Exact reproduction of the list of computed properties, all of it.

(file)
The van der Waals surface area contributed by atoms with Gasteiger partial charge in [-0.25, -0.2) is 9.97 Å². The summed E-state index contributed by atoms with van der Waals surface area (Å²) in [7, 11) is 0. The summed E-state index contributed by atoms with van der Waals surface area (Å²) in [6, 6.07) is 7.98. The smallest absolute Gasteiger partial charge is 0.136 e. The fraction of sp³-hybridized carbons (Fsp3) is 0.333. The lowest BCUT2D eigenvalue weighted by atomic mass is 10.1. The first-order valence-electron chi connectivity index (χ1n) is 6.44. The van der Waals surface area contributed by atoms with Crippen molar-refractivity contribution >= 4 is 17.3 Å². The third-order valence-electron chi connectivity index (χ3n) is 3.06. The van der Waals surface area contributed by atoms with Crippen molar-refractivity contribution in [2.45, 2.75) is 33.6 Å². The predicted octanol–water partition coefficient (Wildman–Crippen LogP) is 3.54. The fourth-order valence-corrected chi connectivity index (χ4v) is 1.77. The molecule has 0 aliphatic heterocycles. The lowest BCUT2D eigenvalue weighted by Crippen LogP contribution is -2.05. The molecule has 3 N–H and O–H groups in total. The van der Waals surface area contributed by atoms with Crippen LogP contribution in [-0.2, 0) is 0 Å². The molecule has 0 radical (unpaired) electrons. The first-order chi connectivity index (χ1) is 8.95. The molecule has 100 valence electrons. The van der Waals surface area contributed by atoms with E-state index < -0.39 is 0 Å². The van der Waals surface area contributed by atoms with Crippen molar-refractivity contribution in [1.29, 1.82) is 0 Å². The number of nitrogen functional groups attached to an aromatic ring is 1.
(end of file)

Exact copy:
The van der Waals surface area contributed by atoms with Gasteiger partial charge in [-0.25, -0.2) is 9.97 Å². The summed E-state index contributed by atoms with van der Waals surface area (Å²) in [7, 11) is 0. The summed E-state index contributed by atoms with van der Waals surface area (Å²) in [6, 6.07) is 7.98. The smallest absolute Gasteiger partial charge is 0.136 e. The fraction of sp³-hybridized carbons (Fsp3) is 0.333. The lowest BCUT2D eigenvalue weighted by atomic mass is 10.1. The first-order valence-electron chi connectivity index (χ1n) is 6.44. The van der Waals surface area contributed by atoms with Crippen molar-refractivity contribution >= 4 is 17.3 Å². The third-order valence-electron chi connectivity index (χ3n) is 3.06. The van der Waals surface area contributed by atoms with Crippen molar-refractivity contribution in [2.45, 2.75) is 33.6 Å². The predicted octanol–water partition coefficient (Wildman–Crippen LogP) is 3.54. The fourth-order valence-corrected chi connectivity index (χ4v) is 1.77. The molecule has 0 aliphatic heterocycles. The lowest BCUT2D eigenvalue weighted by Crippen LogP contribution is -2.05. The molecule has 3 N–H and O–H groups in total. The van der Waals surface area contributed by atoms with Crippen LogP contribution in [-0.2, 0) is 0 Å². The molecule has 0 radical (unpaired) electrons. The first-order chi connectivity index (χ1) is 8.95. The molecule has 100 valence electrons. The van der Waals surface area contributed by atoms with E-state index < -0.39 is 0 Å². The van der Waals surface area contributed by atoms with Crippen molar-refractivity contribution in [1.29, 1.82) is 0 Å². The number of nitrogen functional groups attached to an aromatic ring is 1.